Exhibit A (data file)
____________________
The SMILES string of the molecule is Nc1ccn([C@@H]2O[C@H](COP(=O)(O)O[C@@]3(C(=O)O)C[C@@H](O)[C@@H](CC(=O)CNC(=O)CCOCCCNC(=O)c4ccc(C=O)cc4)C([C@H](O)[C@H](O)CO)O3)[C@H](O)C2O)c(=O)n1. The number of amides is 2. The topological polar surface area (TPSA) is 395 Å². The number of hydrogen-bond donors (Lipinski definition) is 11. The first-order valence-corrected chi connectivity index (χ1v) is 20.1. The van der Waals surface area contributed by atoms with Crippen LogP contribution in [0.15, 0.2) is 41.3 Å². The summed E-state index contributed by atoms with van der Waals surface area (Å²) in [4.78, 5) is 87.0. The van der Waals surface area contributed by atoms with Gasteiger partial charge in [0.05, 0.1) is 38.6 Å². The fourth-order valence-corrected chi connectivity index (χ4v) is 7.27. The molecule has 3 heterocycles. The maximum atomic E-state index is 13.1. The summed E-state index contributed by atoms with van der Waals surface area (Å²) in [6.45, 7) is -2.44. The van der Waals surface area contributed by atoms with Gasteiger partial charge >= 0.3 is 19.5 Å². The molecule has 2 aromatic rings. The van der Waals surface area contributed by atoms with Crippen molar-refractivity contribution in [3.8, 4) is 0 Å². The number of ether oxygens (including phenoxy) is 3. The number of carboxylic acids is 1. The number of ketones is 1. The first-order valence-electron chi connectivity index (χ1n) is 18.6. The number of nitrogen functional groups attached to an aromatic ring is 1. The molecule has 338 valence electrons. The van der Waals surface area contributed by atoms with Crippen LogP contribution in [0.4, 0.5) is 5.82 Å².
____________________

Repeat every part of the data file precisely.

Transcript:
The SMILES string of the molecule is Nc1ccn([C@@H]2O[C@H](COP(=O)(O)O[C@@]3(C(=O)O)C[C@@H](O)[C@@H](CC(=O)CNC(=O)CCOCCCNC(=O)c4ccc(C=O)cc4)C([C@H](O)[C@H](O)CO)O3)[C@H](O)C2O)c(=O)n1. The number of amides is 2. The topological polar surface area (TPSA) is 395 Å². The number of hydrogen-bond donors (Lipinski definition) is 11. The first-order valence-corrected chi connectivity index (χ1v) is 20.1. The van der Waals surface area contributed by atoms with Crippen LogP contribution in [0.15, 0.2) is 41.3 Å². The summed E-state index contributed by atoms with van der Waals surface area (Å²) in [4.78, 5) is 87.0. The van der Waals surface area contributed by atoms with Gasteiger partial charge in [0.05, 0.1) is 38.6 Å². The fourth-order valence-corrected chi connectivity index (χ4v) is 7.27. The molecule has 3 heterocycles. The maximum atomic E-state index is 13.1. The summed E-state index contributed by atoms with van der Waals surface area (Å²) in [6.45, 7) is -2.44. The van der Waals surface area contributed by atoms with Gasteiger partial charge >= 0.3 is 19.5 Å². The molecule has 2 aromatic rings. The van der Waals surface area contributed by atoms with Crippen molar-refractivity contribution in [3.8, 4) is 0 Å². The number of ether oxygens (including phenoxy) is 3. The number of carboxylic acids is 1. The number of ketones is 1. The first-order valence-electron chi connectivity index (χ1n) is 18.6. The number of nitrogen functional groups attached to an aromatic ring is 1. The molecule has 338 valence electrons. The van der Waals surface area contributed by atoms with Crippen LogP contribution in [0.4, 0.5) is 5.82 Å².